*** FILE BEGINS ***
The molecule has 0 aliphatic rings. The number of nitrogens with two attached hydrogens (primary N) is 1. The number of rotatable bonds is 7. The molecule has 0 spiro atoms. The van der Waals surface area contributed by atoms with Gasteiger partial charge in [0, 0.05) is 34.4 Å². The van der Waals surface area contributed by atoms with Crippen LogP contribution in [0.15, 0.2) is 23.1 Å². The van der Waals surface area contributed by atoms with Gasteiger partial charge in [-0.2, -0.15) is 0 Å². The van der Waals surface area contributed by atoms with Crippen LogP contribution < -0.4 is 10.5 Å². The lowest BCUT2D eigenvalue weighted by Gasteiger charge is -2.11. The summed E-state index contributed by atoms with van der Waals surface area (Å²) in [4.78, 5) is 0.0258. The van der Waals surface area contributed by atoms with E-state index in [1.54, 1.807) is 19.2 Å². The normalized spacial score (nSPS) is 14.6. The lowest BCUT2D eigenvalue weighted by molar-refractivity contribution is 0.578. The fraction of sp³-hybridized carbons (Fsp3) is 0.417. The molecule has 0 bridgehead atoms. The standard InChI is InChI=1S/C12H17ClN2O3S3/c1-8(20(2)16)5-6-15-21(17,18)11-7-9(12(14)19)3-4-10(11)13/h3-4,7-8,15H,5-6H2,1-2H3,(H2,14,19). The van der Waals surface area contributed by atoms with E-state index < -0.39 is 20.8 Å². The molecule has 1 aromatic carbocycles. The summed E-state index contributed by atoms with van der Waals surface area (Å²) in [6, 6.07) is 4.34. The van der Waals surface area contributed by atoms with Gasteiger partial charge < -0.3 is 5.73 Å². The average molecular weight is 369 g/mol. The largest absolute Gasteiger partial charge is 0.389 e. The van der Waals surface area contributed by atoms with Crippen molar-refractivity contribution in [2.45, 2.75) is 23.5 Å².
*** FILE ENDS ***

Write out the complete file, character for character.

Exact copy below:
The molecule has 0 aliphatic rings. The number of nitrogens with two attached hydrogens (primary N) is 1. The number of rotatable bonds is 7. The molecule has 0 spiro atoms. The van der Waals surface area contributed by atoms with Gasteiger partial charge in [0, 0.05) is 34.4 Å². The van der Waals surface area contributed by atoms with Crippen LogP contribution in [0.15, 0.2) is 23.1 Å². The van der Waals surface area contributed by atoms with Gasteiger partial charge in [-0.2, -0.15) is 0 Å². The van der Waals surface area contributed by atoms with Crippen LogP contribution < -0.4 is 10.5 Å². The lowest BCUT2D eigenvalue weighted by Gasteiger charge is -2.11. The summed E-state index contributed by atoms with van der Waals surface area (Å²) in [4.78, 5) is 0.0258. The van der Waals surface area contributed by atoms with E-state index in [1.54, 1.807) is 19.2 Å². The normalized spacial score (nSPS) is 14.6. The lowest BCUT2D eigenvalue weighted by molar-refractivity contribution is 0.578. The fraction of sp³-hybridized carbons (Fsp3) is 0.417. The molecule has 0 bridgehead atoms. The standard InChI is InChI=1S/C12H17ClN2O3S3/c1-8(20(2)16)5-6-15-21(17,18)11-7-9(12(14)19)3-4-10(11)13/h3-4,7-8,15H,5-6H2,1-2H3,(H2,14,19). The van der Waals surface area contributed by atoms with E-state index < -0.39 is 20.8 Å². The molecule has 1 aromatic carbocycles. The summed E-state index contributed by atoms with van der Waals surface area (Å²) in [6, 6.07) is 4.34. The van der Waals surface area contributed by atoms with Gasteiger partial charge < -0.3 is 5.73 Å². The average molecular weight is 369 g/mol. The largest absolute Gasteiger partial charge is 0.389 e. The van der Waals surface area contributed by atoms with Crippen molar-refractivity contribution in [2.45, 2.75) is 23.5 Å².